The Need for Proper Cookware on a Glass Cooktop Stove
There’s been a lot of talk lately about banning gas stoves in new construction, and while we here at BSC Culinary aren’t taking a position (and we are still proud to sell gas stoves), there are a lot of advantages to electric and induction stoves that employ a glass cooktop. Of course, a glass cooktop isn’t just ordinary glass; it is ceramic glass that can withstand high temperatures (up to 1200℉) and is much harder to break.
If you are considering a new stove with a glass cooktop, either electric or induction, you need to consider proper cookware. If you are replacing a gas stove with an induction or electric glass cooktop, you may need to replace your cookware.
Why is that?
Most conventional pots and pans aren’t designed for glass cooktops. They don’t make good contact with the glass cooktop, and consequently don’t heat up evenly, rendering food with hot and cold spots (unless you want to spend your time constantly stirring).
To shed more light on the best cookware for a glass cooktop, let’s look at:
- The difference between an electric and an induction glass cooktop
- Cookware that is incompatible with any glass cooktop
- Cookware for an electric glass cooktop
- Cookware for an induction glass cooktop
Electric vs. Induction Glass Cooktop
An electric glass cooktop has heating elements underneath that get hot from an electric current. When the element is glowing, it is transferring heat in the form of infrared energy to the glass cooktop. The heat in turn is then transferred to cookware placed on top of it.
An induction glass cooktop is also an electric appliance, but it heats your food differently. Induction glass cooktops use copper coils that create a magnetic current when cookware is placed on top of them. So instead of passing heat from the glass cooktop to the cookware to the food contained within, induction glass cooktops pass on the magnetic current so the cookware itself becomes the heating source. Which is why you can put your hands on top of an induction cooktop and nothing happens (unlike if you touched an electric glass cooktop if it was glowing — ouch!). Your hand isn’t metal, so it can’t conduct magnetic energy (but the rings on your hand could, so take them off if you want to try this at home, or, better yet, just take our word for it).
So, we have two kinds of glass cooktops, and two different considerations for proper cookware. First, though, let’s look at cookware that can’t be used on either type of glass cooktop.
Cookware You Don’t Use on a Glass Cooktop
For cookware to work effectively on a glass cooktop, flat bottoms are essential. Otherwise, heat isn’t distributed evenly to the pan, resulting in unevenly heated food. Don’t use cookware made of cast iron, glass, or stoneware — these materials can potentially scratch or otherwise damage a glass cooktop surface.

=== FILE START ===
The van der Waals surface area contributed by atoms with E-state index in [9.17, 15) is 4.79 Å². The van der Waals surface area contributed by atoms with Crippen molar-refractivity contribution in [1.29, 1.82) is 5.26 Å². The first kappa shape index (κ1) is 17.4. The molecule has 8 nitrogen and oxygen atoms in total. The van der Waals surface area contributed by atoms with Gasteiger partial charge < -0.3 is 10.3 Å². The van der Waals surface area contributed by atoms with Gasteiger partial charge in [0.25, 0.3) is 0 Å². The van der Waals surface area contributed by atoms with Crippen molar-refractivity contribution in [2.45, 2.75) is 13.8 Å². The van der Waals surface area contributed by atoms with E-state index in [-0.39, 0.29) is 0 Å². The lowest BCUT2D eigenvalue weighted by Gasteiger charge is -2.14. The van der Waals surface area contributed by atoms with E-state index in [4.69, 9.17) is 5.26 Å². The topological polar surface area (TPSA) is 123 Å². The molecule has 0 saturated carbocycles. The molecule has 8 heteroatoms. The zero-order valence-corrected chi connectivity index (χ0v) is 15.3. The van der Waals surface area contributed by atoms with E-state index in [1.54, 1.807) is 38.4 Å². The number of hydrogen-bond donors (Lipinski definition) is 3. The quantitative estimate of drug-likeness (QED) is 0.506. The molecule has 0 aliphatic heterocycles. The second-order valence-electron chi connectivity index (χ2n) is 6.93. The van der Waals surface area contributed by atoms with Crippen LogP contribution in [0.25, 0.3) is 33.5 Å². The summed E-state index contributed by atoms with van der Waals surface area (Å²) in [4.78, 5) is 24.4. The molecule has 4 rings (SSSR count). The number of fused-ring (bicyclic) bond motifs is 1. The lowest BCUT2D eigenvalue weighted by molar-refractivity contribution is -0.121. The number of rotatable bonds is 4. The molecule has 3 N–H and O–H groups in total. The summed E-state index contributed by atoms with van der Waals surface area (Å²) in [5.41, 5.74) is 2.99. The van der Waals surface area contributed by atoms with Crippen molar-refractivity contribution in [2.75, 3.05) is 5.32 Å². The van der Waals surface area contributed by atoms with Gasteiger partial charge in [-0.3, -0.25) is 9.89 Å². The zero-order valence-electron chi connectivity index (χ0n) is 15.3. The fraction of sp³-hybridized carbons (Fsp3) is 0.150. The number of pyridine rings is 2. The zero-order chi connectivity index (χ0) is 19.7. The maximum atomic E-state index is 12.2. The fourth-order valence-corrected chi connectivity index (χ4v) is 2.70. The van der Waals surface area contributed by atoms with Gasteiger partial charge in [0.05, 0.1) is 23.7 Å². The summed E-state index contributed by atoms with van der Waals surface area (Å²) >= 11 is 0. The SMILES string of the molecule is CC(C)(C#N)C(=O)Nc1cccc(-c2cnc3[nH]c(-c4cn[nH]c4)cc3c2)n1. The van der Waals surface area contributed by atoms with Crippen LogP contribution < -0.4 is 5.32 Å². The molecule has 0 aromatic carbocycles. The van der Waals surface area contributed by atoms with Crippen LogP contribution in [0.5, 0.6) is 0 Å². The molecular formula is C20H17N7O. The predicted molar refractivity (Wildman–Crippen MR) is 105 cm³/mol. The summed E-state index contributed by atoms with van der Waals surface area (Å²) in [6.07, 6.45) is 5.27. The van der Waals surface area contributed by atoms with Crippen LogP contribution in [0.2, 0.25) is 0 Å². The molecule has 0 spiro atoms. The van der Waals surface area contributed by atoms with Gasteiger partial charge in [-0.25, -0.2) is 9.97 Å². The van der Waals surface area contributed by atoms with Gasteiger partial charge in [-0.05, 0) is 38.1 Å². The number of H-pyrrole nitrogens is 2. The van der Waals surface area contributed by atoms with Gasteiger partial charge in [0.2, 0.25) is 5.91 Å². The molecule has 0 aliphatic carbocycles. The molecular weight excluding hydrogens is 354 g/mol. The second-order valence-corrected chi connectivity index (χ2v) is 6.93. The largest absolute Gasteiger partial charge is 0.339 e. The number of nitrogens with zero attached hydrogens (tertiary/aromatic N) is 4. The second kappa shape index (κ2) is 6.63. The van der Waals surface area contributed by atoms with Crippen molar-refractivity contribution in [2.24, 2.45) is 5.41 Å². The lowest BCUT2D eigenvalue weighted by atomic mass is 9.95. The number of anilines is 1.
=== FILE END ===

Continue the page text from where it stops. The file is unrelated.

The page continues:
Cookware for an Electric Glass Cooktop
Stainless steel cookware with flat bottoms work best on an electric glass cooktop. By “flat,” we mean perfectly flat. How can you know for sure? Turn the cookware upside down and place a ruler on top. If there are no gaps beneath the ruler, or you can’t rock the ruler at all, you’ve got a perfectly flat-bottomed pot or pan.
Typically, the elements beneath the glass cooktop are indicated by a series of circles representing the “burners”; on most glass cooktops, these circle burners are different sizes. You want to match the size of the pot or pan to the size of the circle burner. If you use too large a pot or pan, whatever portion of the food that’s not on the burner won’t brown or simmer evenly along with the rest of the food in the pot or pan that is on the burner.
Cookware for an Induction Glass Cooktop
An induction glass cooktop requires special cookware that is only used on induction ranges. This cookware is made of ferromagnetic metal that can conduct magnetic energy, causing the pot or pan to heat up. Now, just because you are considering a new induction glass cooktop doesn’t necessarily mean you must throw out all your existing cookware that you’ve used on an electric or gas stove. Stainless steel is made of ferromagnetic metal, for example. So if you’ve got stainless steel cookware with perfectly flat bottoms, more than likely you can still use it.
How can you know for sure if your cookware is compatible with induction heating? Easy. Put a magnet on it. If the magnet sticks, the cookware is compatible.
And if you’re shopping for new cookware, be aware that most, though not all, food-grade stainless steel cookware is induction-compatible. You can also use carbon steel cookware. Check the label on the packaging to make sure. To be doubly sure, the magnet trick comes in handy to make sure it’ll work with your induction cooktop once you get it home.
A word about anodized aluminum cookware: this material is not magnetic and therefore cannot be used with an induction glass cooktop. That said, because so many people like anodized aluminum cookware because of its durability, light weight, and non-stick properties, some manufacturers are integrating iron or a magnetic steel disc to make it induction-compatible. Again, check the label and do a magnet test to ensure anodized aluminum cookware will work on an induction glass cooktop.
Consult the Glass Cooktop Experts
Every glass cooktop comes with error-free installation and delivery. Our factory-certified technicians ensure your glass cooktop is installed to your complete satisfaction. If you prefer, BSC provides drop-off contactless delivery.
Contact us to further discuss how we can provide you with the best glass cooktop, and we might even suggest the best cookware that can go with it.